…And it seems like it’s going to be a permanent situation. No harm there — C.O.C.‘s self-titled (review here) was killer and the subsequent Scion A/V EP, Megalodon, scratched a similar itch, so if the North Carolina stalwarts want to kick out another full-length as a trio on the quick, I’m not going to complain. The PR wire sends along word of the new album, recent touring, and an upcoming appearance at Metal Fest in Chile.

Dig it:


CORROSION OF CONFORMITY has begun writing material for their next album, the follow-up to the well-received self-titled record released via Candlelight Records late February 2012, the reissue of their Eye For An Eye debut, and recently released Scion A/V EP Megalodon. The album, untitled at this time, will again feature the trio of vocalist/bassist Mike Dean, guitarist Woodroe Weatherman, and drummer Reed Mullin.

Last week the band announced their first live performance for the New Year at the annual Metal Fest Chile on April 13th. It will be the first CORROSION OF CONFORMITY appearance ever in Chile. Mike Dean comments, “We have been talking about going to South American forever and with Chile being a big source of so much of our Facebook traffic, I know it’s going to be epic. Another chance for us to do a festival with Down is always a very good thing.”

The festival follows the completion of the band’s recent US tour that concluded in southern California alongside High On Fire. The trio was also a featured participant on Barge From Hell that left Florida shores on December 7. Dean notes, “The cruise was pretty awesome. We had Rick and Jonathan from Torche masquerading as our crew and watching their antics alone was worth the trip. The seas were calm so there was no hurling over the bow.”

CORROSION OF CONFORMITY continues to promote the self-titled album in interviews with media as well spreading word on their recently released Megalodon EP. The EP, sponsored by the amazing folks at Scion A/V, is available for free now via various outlets. Dean says, “The EP was written, recorded, and released in two months time. It really challenged us in a good way. It feels good to get two releases out in one year and I expect that we will continue that level of productivity.” Continuing he shares, “The self-titled album is holding up very well for me. There is a wide variety of material there. It’s all definitely COC but at the same time everything is really a stretch for us. Within the realm of never being totally satisfied, I am very happy with how it came out.”

Formed in Raleigh, North Carolina in 1982, CORROSION OF CONFORMITY quickly transformed heavy music. Politically charged and socially aware, the band has influenced countless others and today remains humble about their accomplishments. With over 1.1 million albums sold in the United States alone, the band continues to find new fans via non-stop touring.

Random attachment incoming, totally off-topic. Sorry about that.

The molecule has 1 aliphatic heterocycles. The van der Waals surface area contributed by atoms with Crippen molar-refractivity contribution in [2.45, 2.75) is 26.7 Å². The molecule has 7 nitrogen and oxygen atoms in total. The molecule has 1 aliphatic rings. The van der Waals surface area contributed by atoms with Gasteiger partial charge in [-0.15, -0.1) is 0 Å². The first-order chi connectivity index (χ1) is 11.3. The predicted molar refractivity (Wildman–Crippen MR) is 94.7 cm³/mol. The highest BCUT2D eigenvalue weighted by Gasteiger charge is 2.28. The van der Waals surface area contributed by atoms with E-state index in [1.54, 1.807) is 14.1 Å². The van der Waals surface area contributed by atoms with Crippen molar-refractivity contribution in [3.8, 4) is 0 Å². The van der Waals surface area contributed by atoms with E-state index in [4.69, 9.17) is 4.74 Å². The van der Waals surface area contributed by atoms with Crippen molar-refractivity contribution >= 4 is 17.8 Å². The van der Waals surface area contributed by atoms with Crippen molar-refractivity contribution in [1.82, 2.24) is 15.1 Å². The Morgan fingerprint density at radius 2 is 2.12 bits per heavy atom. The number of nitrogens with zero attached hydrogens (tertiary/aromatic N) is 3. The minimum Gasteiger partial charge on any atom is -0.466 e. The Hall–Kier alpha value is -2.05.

Tags: , , ,

Patheticism, Patheticism: Go Forth and Wreck up the Place

Posted in Reviews on January 18th, 2013 by H.P. Taskmaster

The only one to surface of the six tracks included on the Tsuguri Records sort-of-reissue of Patheticism’s demo in any official way is the opener, “Go Get Jaguar,” which was included on the 2003 Destroysall: A Tribute to Godzilla compilation alongside heavy hitters like Rwake, Solace and Negative Reaction. Beyond that, the North Carolina four-piece never put out a record and reportedly sold this material at gigs, but never got it distributed or attached to a label for a genuine release. Had these tracks been recorded today instead of a decade ago, Patheticism would probably throw them up on Bandcamp and count whenever the upload finished as the release date, but in 2003, that was less of an option, so 10 years after the fact, Patheticism frontman Jon Cox has issued the abrasive and obscure sludge outfit’s only material a second look on his Tsuguri imprint. Cox, who handles the vicious screams heard throughout the EP/demo’s 20 minutes, is something of a figure in North Carolina’s sludge lineage – not just with the mining operation he runs in reissuing stuff through Tsuguri – but also for spending the mid-to-late ‘90s fronting Seven Foot Spleen (their Reptilicus post-script was issued through the label in 2010; review here), to which Patheticism bassist Scott Cline can also be traced (the two also played in Stone of Abel). Cline, now in Flat Tires who also shared a 2010 split with Cox’s more straightforwardly rocking unit The Asound, served a tenure in Mountain of Judgment with Patheticism drummer Dave Easter, and though the only member of Patheticism I haven’t been able to track more info on is guitarist Cory, chances are he was or is in one or more of these bands too, since that’s just kind of how it goes. Similar to what’s played out over the last couple years as Ohio’s sludge scene has settled into one of the country’s most seething, North Carolina had a similar period in the wake of Buzzov*en, whose nihilistic viscosity shows up in some of Patheticism’s angrier stretches, as on the second track, “Shit Ritual.” It’s also worth noting that the six songs included on the original demo that has become Patheticism’s self-titled EP were recorded in a basement in late 2002 and that the quality of sound reflects that. Personally, I enjoy sludge more with a harsh production value, but I also know that not everyone feels that way. Fair warning.